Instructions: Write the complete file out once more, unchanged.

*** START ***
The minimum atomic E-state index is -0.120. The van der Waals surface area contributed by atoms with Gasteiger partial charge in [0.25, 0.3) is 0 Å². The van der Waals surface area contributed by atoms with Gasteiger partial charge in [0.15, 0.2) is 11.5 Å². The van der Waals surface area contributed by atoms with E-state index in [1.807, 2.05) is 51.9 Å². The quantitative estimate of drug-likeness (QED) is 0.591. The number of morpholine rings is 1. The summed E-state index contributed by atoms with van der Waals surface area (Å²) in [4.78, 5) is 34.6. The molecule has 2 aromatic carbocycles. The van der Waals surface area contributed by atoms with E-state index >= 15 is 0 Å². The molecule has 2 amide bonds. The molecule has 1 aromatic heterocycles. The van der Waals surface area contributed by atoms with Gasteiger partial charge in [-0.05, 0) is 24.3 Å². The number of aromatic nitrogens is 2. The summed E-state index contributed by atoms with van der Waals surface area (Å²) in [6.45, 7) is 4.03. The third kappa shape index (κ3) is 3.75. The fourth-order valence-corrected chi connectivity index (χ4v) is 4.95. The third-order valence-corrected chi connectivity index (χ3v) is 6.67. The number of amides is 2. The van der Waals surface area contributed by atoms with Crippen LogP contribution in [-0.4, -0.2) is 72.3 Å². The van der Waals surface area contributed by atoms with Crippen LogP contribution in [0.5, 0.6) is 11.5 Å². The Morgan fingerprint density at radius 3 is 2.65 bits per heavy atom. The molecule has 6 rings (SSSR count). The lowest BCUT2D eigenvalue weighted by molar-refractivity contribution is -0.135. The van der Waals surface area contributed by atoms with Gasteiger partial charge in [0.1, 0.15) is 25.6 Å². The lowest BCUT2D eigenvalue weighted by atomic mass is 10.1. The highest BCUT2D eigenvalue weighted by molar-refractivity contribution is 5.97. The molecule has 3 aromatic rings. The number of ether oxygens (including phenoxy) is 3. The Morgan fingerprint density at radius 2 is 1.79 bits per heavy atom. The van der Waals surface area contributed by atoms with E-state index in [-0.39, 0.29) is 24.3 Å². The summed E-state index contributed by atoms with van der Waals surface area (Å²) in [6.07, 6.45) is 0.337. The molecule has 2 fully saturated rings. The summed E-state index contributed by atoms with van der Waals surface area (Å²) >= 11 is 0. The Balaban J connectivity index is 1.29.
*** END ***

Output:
The minimum atomic E-state index is -0.120. The van der Waals surface area contributed by atoms with Gasteiger partial charge in [0.25, 0.3) is 0 Å². The van der Waals surface area contributed by atoms with Gasteiger partial charge in [0.15, 0.2) is 11.5 Å². The van der Waals surface area contributed by atoms with E-state index in [1.807, 2.05) is 51.9 Å². The quantitative estimate of drug-likeness (QED) is 0.591. The number of morpholine rings is 1. The summed E-state index contributed by atoms with van der Waals surface area (Å²) in [4.78, 5) is 34.6. The molecule has 2 aromatic carbocycles. The van der Waals surface area contributed by atoms with E-state index >= 15 is 0 Å². The molecule has 2 amide bonds. The molecule has 1 aromatic heterocycles. The van der Waals surface area contributed by atoms with Gasteiger partial charge in [-0.05, 0) is 24.3 Å². The number of aromatic nitrogens is 2. The summed E-state index contributed by atoms with van der Waals surface area (Å²) in [6.45, 7) is 4.03. The third kappa shape index (κ3) is 3.75. The fourth-order valence-corrected chi connectivity index (χ4v) is 4.95. The third-order valence-corrected chi connectivity index (χ3v) is 6.67. The number of amides is 2. The van der Waals surface area contributed by atoms with Crippen LogP contribution in [-0.4, -0.2) is 72.3 Å². The van der Waals surface area contributed by atoms with Crippen LogP contribution in [0.5, 0.6) is 11.5 Å². The Morgan fingerprint density at radius 3 is 2.65 bits per heavy atom. The molecule has 6 rings (SSSR count). The lowest BCUT2D eigenvalue weighted by molar-refractivity contribution is -0.135. The van der Waals surface area contributed by atoms with Gasteiger partial charge in [0.1, 0.15) is 25.6 Å². The lowest BCUT2D eigenvalue weighted by atomic mass is 10.1. The highest BCUT2D eigenvalue weighted by molar-refractivity contribution is 5.97. The molecule has 3 aromatic rings. The number of ether oxygens (including phenoxy) is 3. The Morgan fingerprint density at radius 2 is 1.79 bits per heavy atom. The van der Waals surface area contributed by atoms with E-state index in [-0.39, 0.29) is 24.3 Å². The summed E-state index contributed by atoms with van der Waals surface area (Å²) in [6.07, 6.45) is 0.337. The molecule has 2 fully saturated rings. The summed E-state index contributed by atoms with van der Waals surface area (Å²) >= 11 is 0. The Balaban J connectivity index is 1.29.